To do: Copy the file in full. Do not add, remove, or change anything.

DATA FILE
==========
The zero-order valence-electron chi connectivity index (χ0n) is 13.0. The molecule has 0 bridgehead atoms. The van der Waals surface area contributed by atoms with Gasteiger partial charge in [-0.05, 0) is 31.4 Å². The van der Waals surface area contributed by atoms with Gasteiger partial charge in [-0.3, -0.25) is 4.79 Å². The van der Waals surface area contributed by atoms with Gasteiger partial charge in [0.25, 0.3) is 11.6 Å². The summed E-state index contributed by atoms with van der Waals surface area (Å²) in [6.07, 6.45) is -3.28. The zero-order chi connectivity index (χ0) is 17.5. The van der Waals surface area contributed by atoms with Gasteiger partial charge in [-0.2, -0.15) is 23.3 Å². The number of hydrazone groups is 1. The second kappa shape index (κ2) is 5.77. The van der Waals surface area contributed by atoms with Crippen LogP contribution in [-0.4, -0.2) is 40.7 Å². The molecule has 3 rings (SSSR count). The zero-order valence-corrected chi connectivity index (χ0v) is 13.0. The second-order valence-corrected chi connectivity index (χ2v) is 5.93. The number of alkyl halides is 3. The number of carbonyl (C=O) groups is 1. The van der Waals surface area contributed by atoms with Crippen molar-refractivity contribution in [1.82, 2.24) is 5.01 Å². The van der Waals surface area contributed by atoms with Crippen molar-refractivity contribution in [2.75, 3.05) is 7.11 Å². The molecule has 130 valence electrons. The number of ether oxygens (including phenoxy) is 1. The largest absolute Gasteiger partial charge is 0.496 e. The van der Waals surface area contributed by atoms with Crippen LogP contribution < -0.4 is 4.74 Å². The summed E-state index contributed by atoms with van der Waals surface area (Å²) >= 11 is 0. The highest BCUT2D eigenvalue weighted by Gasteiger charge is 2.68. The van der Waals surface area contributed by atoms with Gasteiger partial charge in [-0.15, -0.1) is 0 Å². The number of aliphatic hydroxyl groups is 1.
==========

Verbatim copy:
The zero-order valence-electron chi connectivity index (χ0n) is 13.0. The molecule has 0 bridgehead atoms. The van der Waals surface area contributed by atoms with Gasteiger partial charge in [-0.05, 0) is 31.4 Å². The van der Waals surface area contributed by atoms with Gasteiger partial charge in [-0.3, -0.25) is 4.79 Å². The van der Waals surface area contributed by atoms with Gasteiger partial charge in [0.25, 0.3) is 11.6 Å². The summed E-state index contributed by atoms with van der Waals surface area (Å²) in [6.07, 6.45) is -3.28. The zero-order chi connectivity index (χ0) is 17.5. The van der Waals surface area contributed by atoms with Gasteiger partial charge in [-0.2, -0.15) is 23.3 Å². The number of hydrazone groups is 1. The second kappa shape index (κ2) is 5.77. The van der Waals surface area contributed by atoms with Crippen LogP contribution in [-0.4, -0.2) is 40.7 Å². The molecule has 3 rings (SSSR count). The zero-order valence-corrected chi connectivity index (χ0v) is 13.0. The second-order valence-corrected chi connectivity index (χ2v) is 5.93. The number of alkyl halides is 3. The number of carbonyl (C=O) groups is 1. The van der Waals surface area contributed by atoms with Crippen molar-refractivity contribution in [1.82, 2.24) is 5.01 Å². The van der Waals surface area contributed by atoms with Crippen molar-refractivity contribution in [2.75, 3.05) is 7.11 Å². The molecule has 130 valence electrons. The number of ether oxygens (including phenoxy) is 1. The largest absolute Gasteiger partial charge is 0.496 e. The van der Waals surface area contributed by atoms with Crippen LogP contribution < -0.4 is 4.74 Å². The summed E-state index contributed by atoms with van der Waals surface area (Å²) >= 11 is 0. The highest BCUT2D eigenvalue weighted by Gasteiger charge is 2.68. The van der Waals surface area contributed by atoms with Gasteiger partial charge in [-0.15, -0.1) is 0 Å². The number of aliphatic hydroxyl groups is 1.